< More about the Queen's English Society





More about the Society

In the words of Dr BERNARD LAMB, President of the Queen's English Society:

"Standards of English are much too low in this country, as shown by Queen's English Society surveys of UK undergraduates and of young entrants to industry and commerce, by reports from the Institute of Directors, the Confederation of British Industry, and by comments from university examiners, A/L and GCSE examiners, and others. Most of the educational establishment is Image of Dr Bernard Lambvery complacent about these low standards, and the government attitude is that standards are ever increasing, because exam pass rates are increasing. There are very few organisations fighting for higher standards of English in Britain. The Queen's English Society has repeatedly exposed poor standards through books, newspaper articles and TV and radio broadcasts. We believe in the explicit teaching of grammar, spelling and punctuation."

"Our aims are to improve standards of English, to encourage people to know more about our wonderful language, to use it more effectively and to enjoy it more. As well as exposing poor English standards, we award an annual prize for excellent English. We hold regular branch and national meetings, usually with a speaker, and where members can express their own views. Our journal, Quest, provides a printed medium for those views."


The Organisation

The QES is membership-based. Our members pay a small annual subscription, which contributes to the cost of printing and distributing Quest and the QES Newsletter and to the general administration of our organisation as well as helping to meet costs connected with our website. We have a Board of Trustees, a President, Chairman and Vice Chairman, a Secretary/Administrator, Treasurer, Quest Editor, Media Consultant and a Membership Secretary.

Further information about the Society can be found
within our Policy Document.
You can also download a PDF version
of the document.
The Society's CONSTITUTION
may be viewed here
or you may prefer to
download the PDF file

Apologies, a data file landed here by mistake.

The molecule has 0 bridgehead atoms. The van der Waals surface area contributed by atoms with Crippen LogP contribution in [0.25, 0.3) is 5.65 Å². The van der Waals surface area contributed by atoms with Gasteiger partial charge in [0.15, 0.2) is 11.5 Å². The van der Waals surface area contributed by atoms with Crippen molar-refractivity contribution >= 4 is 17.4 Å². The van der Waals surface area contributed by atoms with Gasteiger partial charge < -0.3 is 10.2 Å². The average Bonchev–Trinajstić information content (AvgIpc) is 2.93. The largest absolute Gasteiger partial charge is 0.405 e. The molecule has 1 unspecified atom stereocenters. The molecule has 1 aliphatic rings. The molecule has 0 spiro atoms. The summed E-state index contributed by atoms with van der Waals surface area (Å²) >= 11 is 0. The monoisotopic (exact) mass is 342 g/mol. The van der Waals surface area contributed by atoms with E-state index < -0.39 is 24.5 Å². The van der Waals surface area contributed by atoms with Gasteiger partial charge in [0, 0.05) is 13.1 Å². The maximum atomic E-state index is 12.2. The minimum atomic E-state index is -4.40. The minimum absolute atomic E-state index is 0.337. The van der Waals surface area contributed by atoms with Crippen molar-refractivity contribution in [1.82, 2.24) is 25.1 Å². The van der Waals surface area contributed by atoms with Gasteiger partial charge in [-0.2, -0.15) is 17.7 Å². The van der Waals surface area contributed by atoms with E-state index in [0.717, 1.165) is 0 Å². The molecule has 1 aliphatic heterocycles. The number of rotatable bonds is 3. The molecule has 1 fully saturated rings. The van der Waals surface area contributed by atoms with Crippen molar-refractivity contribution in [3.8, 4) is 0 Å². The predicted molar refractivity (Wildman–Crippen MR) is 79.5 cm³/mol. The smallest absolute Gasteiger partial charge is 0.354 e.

So WHY do we exist?

Our aims are clear but how can we achieve them? We are not a teaching organisation, although the Objects of the Society, (to be found in our Constitution), define "teaching" as a priority. We also plan to make available on-line examples of best practice on topics such as letter writing and the preparation of curricula vitae (CVs).
Although QES should and must remain completely non-political, we can try to influence policy-makers in government and its departments, so that future generations will learn to use proper English throughout their lives and, in particular, in their chosen careers.
It cannot be right that teachers are not able to correct poor English in their students' work, do not have the time to do so or are actively prohibited from doing so.  Why is it that employers cannot recruit workers who are able to communicate correctly with their organisations' customers and clients and have to provide remedial classes in English and indeed maths for their less able workers?



What we CAN do

Once we start to care about the decline in standards of English, we will notice how poor the situation is. The QES will continue to lobby and campaign in support of parents, teachers and employers, for the right to an education system that will produce future generations of (yes) fully educated parents, teachers, employers and citizens.
We, the Queen's English Society, must increase our efforts to seek out, expose and complain about instances of terrible English standards in the broadcast and print media, particularly when such sins are committed by publicly funded bodies, such as the BBC. There are always going to be slips in live broadcasting, but writers, programme makers and the people who appear on TV and radio, or write for our newspapers must, if necessary, be embarrassed into striving for the highest possible standards in the use of English. Image: a young lad receives a text message

Competing for proper English

The advances in technology cannot and should not be stopped. The text message is here to stay, until something even quicker comes along. The young chap in the picture has embraced this method of communicating. Indeed much of the work of the QES is done through modern communications, occasionally in so-called "text-speak". We cannot halt progress nor would we want to spoil the fun for this young man, but when it matters, he must be able to speak and write in an acceptable standard of English. If he fails, our language will become diluted by foreign (especially US) influences, short cuts in speech and writing and, as a result, the world, which depends so much on clear English, will be a poorer place.



Does the QES have its critics?

The answer to that question is simply, YES! Some people object to our very existence, in the mistaken belief that, because we all know the English language is changing as it evolves, we should simply let it happen. Others simply do not understand what we are trying to do, which is perfectly understandable. To read some FAQs about QES, please follow this link